TV Reviews

Monday fact check: Analysing the facts from Tuju’s interview with Sophia Wanuna

Sophia Wanuna sat down with Jubilee’s Secretary General and the 10 minute interview left me with more questions than answers on the VAT Amendment. Bill and the Finance Bill. So, here are some of the things he said and what our research said about it.

  1. The buck stops with Parliament for accepting the bill to pass the way it was in 2013. 

To be fair and honest, it is Parliament which accepted to have the bill passed in 2013 with VAT on fuel being how it was. However, the bill was drafted in order to solve a certain problem which is to recreate the tax system that was in shambles. Implementation of the fuel tax was, however, postponed for implementation of VAT on petroleum products in 2013 to August 2016 and then in August 2018.

A thread by Ramah Nyang explains the same here

In truth, the buck does stop with Parliament but still the Treasury isn’t totally blameless.

The IMF and the Treasury signed a deal that put an exemption to some taxes in order to increase revenues, reduce budget deficits and in the process decrease foreign debt according to a story done by the Standard.

My judgment really is that everyone is to blame and no one should run away from this and the big questions remains: Who is fooling whom?

  1. People are casual with dealing with budgetary issues. 

True. Very few realised the implication this year’s Finance Bill, and the media has not been giving economy and business a front row in reporting. This has in turn not put pressure on anyone. For instance, the media was slow to pick out the VAT Bill and its imposition on Petroleum Products and the increase in tax on mobile money transfer and other products.

My assessment: The media should have done more analysis on the budget and not just flash that the budget was going to be Sh3 trillion.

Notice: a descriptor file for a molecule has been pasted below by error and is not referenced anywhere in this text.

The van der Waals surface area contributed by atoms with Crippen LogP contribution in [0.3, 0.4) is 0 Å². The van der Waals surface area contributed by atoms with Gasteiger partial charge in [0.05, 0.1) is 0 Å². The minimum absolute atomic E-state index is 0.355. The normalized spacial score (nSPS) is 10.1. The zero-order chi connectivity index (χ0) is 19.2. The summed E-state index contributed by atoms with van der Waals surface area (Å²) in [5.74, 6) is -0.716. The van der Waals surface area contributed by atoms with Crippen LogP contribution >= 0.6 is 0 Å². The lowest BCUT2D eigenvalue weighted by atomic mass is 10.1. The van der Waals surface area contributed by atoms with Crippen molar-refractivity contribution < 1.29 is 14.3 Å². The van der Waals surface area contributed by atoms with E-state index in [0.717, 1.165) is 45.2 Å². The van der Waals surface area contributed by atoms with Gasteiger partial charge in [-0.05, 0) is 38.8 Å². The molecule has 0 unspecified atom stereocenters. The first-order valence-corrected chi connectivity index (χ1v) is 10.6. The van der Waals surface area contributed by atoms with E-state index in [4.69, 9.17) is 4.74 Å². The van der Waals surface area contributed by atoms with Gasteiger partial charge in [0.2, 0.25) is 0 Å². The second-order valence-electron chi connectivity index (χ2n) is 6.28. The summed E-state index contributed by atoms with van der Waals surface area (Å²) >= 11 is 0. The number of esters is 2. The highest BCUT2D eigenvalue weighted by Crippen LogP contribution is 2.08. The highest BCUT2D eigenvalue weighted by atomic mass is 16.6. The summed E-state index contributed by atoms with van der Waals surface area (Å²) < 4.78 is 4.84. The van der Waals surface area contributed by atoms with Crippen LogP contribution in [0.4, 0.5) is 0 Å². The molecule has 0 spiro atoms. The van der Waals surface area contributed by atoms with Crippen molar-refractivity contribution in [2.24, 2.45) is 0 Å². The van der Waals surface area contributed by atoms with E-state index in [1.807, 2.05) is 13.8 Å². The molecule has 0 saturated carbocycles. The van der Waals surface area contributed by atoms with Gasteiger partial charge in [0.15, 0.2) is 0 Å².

1. Kenya’s shilling is second strongest to the dollar

In the morning Kenya’s shilling was trading at 100 to the dollar. This is relatively high compared to five years ago where the dollar was trading around Sh80-90. However, Tuju was right and his facts were straight.

Economist David Ndii said in a tweet that it means low demand for dollars and more exports compared to imports; also that we are not ordering equipment and raw materials. In short, our economy is performing a little bit okay.

My judgement: This has, however, not caused any changes in VAT law and should not be an escape route. This was a dodge.

  1. Deficit is on recurrent expenditure

The budget deficit is not on developmental expenditure. This means that our ballooning wage bill is what is contributing to the budget having a deficit. This tries to justify that it is not corruption that is affecting our budgetary issues.

My rating of the interview

I think Sophia Wanuna did a stellar job on the interview. She was able to put him on the spot for saying MPs are to blame while the blame lays squarely lies on both of them (Executive and Legislature). I give the show a rating of 8/10.

 

 

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